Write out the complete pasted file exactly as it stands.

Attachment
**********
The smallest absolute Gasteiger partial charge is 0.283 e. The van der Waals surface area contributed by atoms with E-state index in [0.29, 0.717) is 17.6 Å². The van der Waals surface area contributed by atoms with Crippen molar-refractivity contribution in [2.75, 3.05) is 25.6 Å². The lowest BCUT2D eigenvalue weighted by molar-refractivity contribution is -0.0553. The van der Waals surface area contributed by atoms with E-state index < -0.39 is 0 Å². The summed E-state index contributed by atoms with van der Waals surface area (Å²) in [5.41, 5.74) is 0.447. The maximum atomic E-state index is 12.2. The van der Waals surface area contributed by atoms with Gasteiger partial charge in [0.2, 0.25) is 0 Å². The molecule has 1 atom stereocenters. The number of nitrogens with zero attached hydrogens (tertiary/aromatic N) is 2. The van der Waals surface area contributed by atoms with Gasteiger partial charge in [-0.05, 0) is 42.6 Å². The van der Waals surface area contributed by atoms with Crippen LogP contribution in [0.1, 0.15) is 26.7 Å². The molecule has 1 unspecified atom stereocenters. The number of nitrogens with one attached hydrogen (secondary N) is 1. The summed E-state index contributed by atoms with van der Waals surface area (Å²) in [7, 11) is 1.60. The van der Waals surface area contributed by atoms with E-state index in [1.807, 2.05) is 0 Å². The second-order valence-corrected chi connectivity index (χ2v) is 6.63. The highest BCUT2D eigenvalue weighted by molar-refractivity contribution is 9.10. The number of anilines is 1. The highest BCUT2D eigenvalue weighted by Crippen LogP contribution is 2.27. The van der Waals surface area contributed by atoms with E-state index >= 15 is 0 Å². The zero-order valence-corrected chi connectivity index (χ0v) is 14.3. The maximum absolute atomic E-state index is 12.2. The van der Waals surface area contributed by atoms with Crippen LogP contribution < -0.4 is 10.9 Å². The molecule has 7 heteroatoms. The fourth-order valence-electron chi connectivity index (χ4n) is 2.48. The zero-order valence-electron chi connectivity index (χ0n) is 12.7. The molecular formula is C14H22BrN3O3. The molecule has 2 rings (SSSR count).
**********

The smallest absolute Gasteiger partial charge is 0.283 e. The van der Waals surface area contributed by atoms with E-state index in [0.29, 0.717) is 17.6 Å². The van der Waals surface area contributed by atoms with Crippen molar-refractivity contribution in [2.75, 3.05) is 25.6 Å². The lowest BCUT2D eigenvalue weighted by molar-refractivity contribution is -0.0553. The van der Waals surface area contributed by atoms with E-state index < -0.39 is 0 Å². The summed E-state index contributed by atoms with van der Waals surface area (Å²) in [5.41, 5.74) is 0.447. The maximum atomic E-state index is 12.2. The van der Waals surface area contributed by atoms with Gasteiger partial charge in [0.2, 0.25) is 0 Å². The molecule has 1 atom stereocenters. The number of nitrogens with zero attached hydrogens (tertiary/aromatic N) is 2. The van der Waals surface area contributed by atoms with Gasteiger partial charge in [-0.05, 0) is 42.6 Å². The van der Waals surface area contributed by atoms with Crippen LogP contribution in [0.1, 0.15) is 26.7 Å². The molecule has 1 unspecified atom stereocenters. The number of nitrogens with one attached hydrogen (secondary N) is 1. The summed E-state index contributed by atoms with van der Waals surface area (Å²) in [7, 11) is 1.60. The van der Waals surface area contributed by atoms with E-state index in [1.807, 2.05) is 0 Å². The second-order valence-corrected chi connectivity index (χ2v) is 6.63. The highest BCUT2D eigenvalue weighted by molar-refractivity contribution is 9.10. The number of anilines is 1. The highest BCUT2D eigenvalue weighted by Crippen LogP contribution is 2.27. The van der Waals surface area contributed by atoms with E-state index >= 15 is 0 Å². The zero-order valence-corrected chi connectivity index (χ0v) is 14.3. The maximum absolute atomic E-state index is 12.2. The van der Waals surface area contributed by atoms with Crippen LogP contribution < -0.4 is 10.9 Å². The molecule has 7 heteroatoms. The fourth-order valence-electron chi connectivity index (χ4n) is 2.48. The zero-order valence-electron chi connectivity index (χ0n) is 12.7. The molecular formula is C14H22BrN3O3. The molecule has 2 rings (SSSR count).